Thursday, January 20, 2005

4. Interpreter of Maladies

by Jhumpa Lahiri

I used to be really hesitant about books that were collections of short stories. I used to be really hesitant about short stories in general because I found that they often lacked in structure, tended toward “inventive” writing styles, and usually felt unfinished. Thankfully, I’ve gotten away from that prejudice by actually reading some short stories – things like Granta and McSweeney’s – and though I maintain that my previous judgment still holds true in many cases, I’ll allow that it is not the overwhelming hindrance I once thought it was. And, thankfully, Jhumpa Lahiri’s Interpreter of Maladies helps prove that misconception wrong.

What I like most about Interpreter of Maladies is that each story feels complete. There’s a beginning, middle, and end for each one and, in a short space, Lahiri manages to give her characters enough definition to carry the stories she creates for them. There’s a real sense of history, emotion, and motivation behind those names, something you can rightfully expect from a novel, but something that can get left by the wayside in only fifteen or twenty pages. There wasn’t one of the book’s nine stories that didn’t feel whole or, alternately, felt longer than necessary. Short stories are, by definition, not an opportunity to churn out what was really just a wayward, half-novel and Lahiri minds the limitations she puts on herself by writing in this form. More importantly, she doesn’t use odd tenses or a halting exposition or graphic sex scenes to generate interest in her writing; she simply writes well. That, more than anything, makes for a worthwhile read.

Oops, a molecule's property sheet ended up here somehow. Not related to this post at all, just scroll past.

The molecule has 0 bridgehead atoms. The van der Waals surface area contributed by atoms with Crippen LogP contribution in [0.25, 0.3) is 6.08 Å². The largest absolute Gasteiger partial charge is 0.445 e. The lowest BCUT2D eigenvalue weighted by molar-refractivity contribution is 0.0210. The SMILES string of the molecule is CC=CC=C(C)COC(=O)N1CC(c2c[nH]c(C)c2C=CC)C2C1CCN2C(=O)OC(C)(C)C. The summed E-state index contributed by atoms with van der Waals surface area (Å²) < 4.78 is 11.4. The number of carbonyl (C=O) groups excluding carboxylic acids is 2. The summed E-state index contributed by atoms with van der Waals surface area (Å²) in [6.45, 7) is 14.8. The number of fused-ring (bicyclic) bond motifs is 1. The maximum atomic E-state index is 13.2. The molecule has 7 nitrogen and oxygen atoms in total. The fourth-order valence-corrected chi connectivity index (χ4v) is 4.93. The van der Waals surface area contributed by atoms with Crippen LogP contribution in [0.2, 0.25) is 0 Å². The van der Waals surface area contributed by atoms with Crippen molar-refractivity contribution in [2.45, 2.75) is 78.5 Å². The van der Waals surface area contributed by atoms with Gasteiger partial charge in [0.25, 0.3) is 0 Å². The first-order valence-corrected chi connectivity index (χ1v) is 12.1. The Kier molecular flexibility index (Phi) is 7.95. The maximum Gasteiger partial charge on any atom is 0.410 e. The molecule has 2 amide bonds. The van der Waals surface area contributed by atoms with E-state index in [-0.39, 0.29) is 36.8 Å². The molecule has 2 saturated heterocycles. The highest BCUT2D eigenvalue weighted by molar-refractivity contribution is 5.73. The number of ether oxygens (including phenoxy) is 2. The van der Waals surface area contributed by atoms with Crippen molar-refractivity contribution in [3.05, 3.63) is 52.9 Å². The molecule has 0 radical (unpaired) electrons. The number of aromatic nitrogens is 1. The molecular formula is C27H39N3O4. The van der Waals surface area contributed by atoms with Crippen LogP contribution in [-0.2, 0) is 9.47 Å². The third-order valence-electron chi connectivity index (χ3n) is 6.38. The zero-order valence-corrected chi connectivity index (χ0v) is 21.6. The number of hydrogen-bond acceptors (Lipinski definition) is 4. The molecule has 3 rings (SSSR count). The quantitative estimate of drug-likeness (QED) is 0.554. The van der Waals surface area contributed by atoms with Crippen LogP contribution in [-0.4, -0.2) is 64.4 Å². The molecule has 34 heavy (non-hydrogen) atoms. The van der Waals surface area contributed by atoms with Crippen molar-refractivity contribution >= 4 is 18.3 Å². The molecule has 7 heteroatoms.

That readability wasn’t something I was expecting, either. I’m used to picking up award-winning works and, a few chapters in, wondering what it is I’m missing. I may not be the most intelligent reader out there, but how The Shipping News won a Pulitzer, like Interpreter, is beyond me. (I only finished it because I took it on a plane and it was the only thing I had to read. But seriously, can you explain to me why it won a prize?) The stories in this book may be inspired by the author’s Indian background, but they’re not so specific as to alienate any of her readers. They’re about the difficulties of marriage, the listlessness of unfulfilled lives, and the idiosyncrasies of individual personalities. While those may seem like frequently visited topics, Lahiri’s writing style keeps them from being mundane. So, not only is the book highly lauded as well as rather popular amongst the reading masses, it’s actually quite enjoyable. Imagine that.

Stars: Four


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